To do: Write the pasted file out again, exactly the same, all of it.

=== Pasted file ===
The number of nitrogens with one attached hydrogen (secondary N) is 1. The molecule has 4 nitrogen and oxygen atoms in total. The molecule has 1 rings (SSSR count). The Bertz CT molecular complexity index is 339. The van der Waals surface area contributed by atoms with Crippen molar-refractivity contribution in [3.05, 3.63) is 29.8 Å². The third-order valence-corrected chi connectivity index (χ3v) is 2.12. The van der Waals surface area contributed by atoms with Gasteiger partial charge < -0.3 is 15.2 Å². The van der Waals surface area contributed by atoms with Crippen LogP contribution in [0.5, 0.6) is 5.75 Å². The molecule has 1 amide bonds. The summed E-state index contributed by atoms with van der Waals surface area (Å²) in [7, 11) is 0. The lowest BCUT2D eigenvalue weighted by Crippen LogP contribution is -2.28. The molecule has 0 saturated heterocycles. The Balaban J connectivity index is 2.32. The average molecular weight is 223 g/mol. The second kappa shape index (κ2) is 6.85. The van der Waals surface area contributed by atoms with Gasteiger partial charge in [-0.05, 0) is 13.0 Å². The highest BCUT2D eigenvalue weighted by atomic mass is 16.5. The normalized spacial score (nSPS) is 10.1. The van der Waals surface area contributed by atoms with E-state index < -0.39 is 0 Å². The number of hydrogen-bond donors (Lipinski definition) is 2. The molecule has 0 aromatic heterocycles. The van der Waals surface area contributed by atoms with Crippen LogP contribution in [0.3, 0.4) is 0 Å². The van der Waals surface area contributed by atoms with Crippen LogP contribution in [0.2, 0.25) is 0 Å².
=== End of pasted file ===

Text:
The number of nitrogens with one attached hydrogen (secondary N) is 1. The molecule has 4 nitrogen and oxygen atoms in total. The molecule has 1 rings (SSSR count). The Bertz CT molecular complexity index is 339. The van der Waals surface area contributed by atoms with Crippen molar-refractivity contribution in [3.05, 3.63) is 29.8 Å². The third-order valence-corrected chi connectivity index (χ3v) is 2.12. The van der Waals surface area contributed by atoms with Gasteiger partial charge < -0.3 is 15.2 Å². The van der Waals surface area contributed by atoms with Crippen LogP contribution in [0.5, 0.6) is 5.75 Å². The molecule has 1 amide bonds. The summed E-state index contributed by atoms with van der Waals surface area (Å²) in [7, 11) is 0. The lowest BCUT2D eigenvalue weighted by Crippen LogP contribution is -2.28. The molecule has 0 saturated heterocycles. The Balaban J connectivity index is 2.32. The average molecular weight is 223 g/mol. The second kappa shape index (κ2) is 6.85. The van der Waals surface area contributed by atoms with Gasteiger partial charge in [-0.05, 0) is 13.0 Å². The highest BCUT2D eigenvalue weighted by atomic mass is 16.5. The normalized spacial score (nSPS) is 10.1. The van der Waals surface area contributed by atoms with E-state index < -0.39 is 0 Å². The number of hydrogen-bond donors (Lipinski definition) is 2. The molecule has 0 aromatic heterocycles. The van der Waals surface area contributed by atoms with Crippen LogP contribution in [0.3, 0.4) is 0 Å². The van der Waals surface area contributed by atoms with Crippen LogP contribution in [0.2, 0.25) is 0 Å².